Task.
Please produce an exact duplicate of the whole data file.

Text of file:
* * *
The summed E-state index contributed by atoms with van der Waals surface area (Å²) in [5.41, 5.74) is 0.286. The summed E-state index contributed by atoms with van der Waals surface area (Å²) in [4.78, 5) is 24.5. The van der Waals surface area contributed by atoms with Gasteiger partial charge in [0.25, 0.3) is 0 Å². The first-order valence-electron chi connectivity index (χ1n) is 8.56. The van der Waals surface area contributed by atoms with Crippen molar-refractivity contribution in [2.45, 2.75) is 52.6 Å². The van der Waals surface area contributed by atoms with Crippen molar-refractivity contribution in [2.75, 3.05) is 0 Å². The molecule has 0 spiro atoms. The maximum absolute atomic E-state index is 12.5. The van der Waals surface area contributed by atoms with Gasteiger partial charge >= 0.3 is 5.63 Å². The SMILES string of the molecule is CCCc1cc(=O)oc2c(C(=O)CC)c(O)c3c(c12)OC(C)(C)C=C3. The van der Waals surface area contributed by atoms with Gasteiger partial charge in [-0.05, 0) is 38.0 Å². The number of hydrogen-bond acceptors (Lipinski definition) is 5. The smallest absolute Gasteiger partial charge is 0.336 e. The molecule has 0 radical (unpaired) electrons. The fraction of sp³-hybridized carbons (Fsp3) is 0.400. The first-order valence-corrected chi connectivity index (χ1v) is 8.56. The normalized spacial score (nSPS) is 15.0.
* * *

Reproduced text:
The summed E-state index contributed by atoms with van der Waals surface area (Å²) in [5.41, 5.74) is 0.286. The summed E-state index contributed by atoms with van der Waals surface area (Å²) in [4.78, 5) is 24.5. The van der Waals surface area contributed by atoms with Gasteiger partial charge in [0.25, 0.3) is 0 Å². The first-order valence-electron chi connectivity index (χ1n) is 8.56. The van der Waals surface area contributed by atoms with Crippen molar-refractivity contribution in [2.45, 2.75) is 52.6 Å². The van der Waals surface area contributed by atoms with Crippen molar-refractivity contribution in [2.75, 3.05) is 0 Å². The molecule has 0 spiro atoms. The maximum absolute atomic E-state index is 12.5. The van der Waals surface area contributed by atoms with Gasteiger partial charge >= 0.3 is 5.63 Å². The SMILES string of the molecule is CCCc1cc(=O)oc2c(C(=O)CC)c(O)c3c(c12)OC(C)(C)C=C3. The van der Waals surface area contributed by atoms with Gasteiger partial charge in [-0.05, 0) is 38.0 Å². The number of hydrogen-bond acceptors (Lipinski definition) is 5. The smallest absolute Gasteiger partial charge is 0.336 e. The molecule has 0 radical (unpaired) electrons. The fraction of sp³-hybridized carbons (Fsp3) is 0.400. The first-order valence-corrected chi connectivity index (χ1v) is 8.56. The normalized spacial score (nSPS) is 15.0.